Tuesday, October 03, 2006

Macedonia? Wasn't She Kingfisher's Wife?

Plovdiv was a really nice place. If I had to stay there for a week I probably wouldn't have minded. But last night I had already walked to everywhere there was to walk.

And having now seen both Plovdiv and VT, there weren't any other Bulgarian cities worth seeing. Sure, there were still lots of Bulgarian mountains and villages, but without a car they were somewhat problematical.

Which made me reach the strange but logical conclusion that it was time to leave one of the main countries I had wanted to see. Which put me on the 9 o'clock bus to Sofia. Which put me on the 1 o'clock bus to Macedonia.

We wound our way through the various subhills of another of Bulgaria's mountain ranges, and I found myself sitting behind a certain sixtyish lady named Patricia. She had emigrated to Canada from Australia in the Sixties, and now lived off of a certain fixed income. She warbled about how she had been to 'at least 300' countries, and so we sat there and traded travel stories.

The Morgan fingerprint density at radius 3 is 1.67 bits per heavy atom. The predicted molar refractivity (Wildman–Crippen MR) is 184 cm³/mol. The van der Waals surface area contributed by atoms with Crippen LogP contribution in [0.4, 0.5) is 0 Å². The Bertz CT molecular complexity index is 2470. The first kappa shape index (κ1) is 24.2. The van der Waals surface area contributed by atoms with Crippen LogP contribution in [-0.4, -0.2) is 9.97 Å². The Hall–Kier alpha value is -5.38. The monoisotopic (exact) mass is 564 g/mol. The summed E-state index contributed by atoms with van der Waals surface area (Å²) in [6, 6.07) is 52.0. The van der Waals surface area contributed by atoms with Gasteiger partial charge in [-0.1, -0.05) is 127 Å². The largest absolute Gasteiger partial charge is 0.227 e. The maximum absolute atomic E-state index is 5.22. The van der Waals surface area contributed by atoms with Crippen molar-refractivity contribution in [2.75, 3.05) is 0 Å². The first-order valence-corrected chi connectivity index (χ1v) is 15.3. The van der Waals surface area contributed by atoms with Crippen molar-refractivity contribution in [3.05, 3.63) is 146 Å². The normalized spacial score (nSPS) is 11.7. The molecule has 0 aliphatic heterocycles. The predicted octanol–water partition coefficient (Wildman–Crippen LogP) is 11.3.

We crossed the Macedonian border about 4 o'clock, and at that point she let me know that she was shortly going to be dropped off in the middle of nowhere, from where she was going to walk up a long hill where there might or might not be an old monastery with one nun. I was reminded of another Canadian immigrant named Patricia that I had known, and how she too had such utter confidence in her foolhardiness. So I just smiled and said, 'You know that you're insane, don't you?' and let it go at that.

She went up to the driver and showed him a note in Bulgarian that someone had written for her. He then tried to explain to her in Bulgarian that she was insane, but then just shrugged and pulled the bus over to let her out. So there she was, in the middle of frigging nowhere, pulling her luggage up a hill that went up and up, not having a dinar of Macedonian money or knowing a single word in Macedonian, as the sun was going down and the clear sky promised a cold night.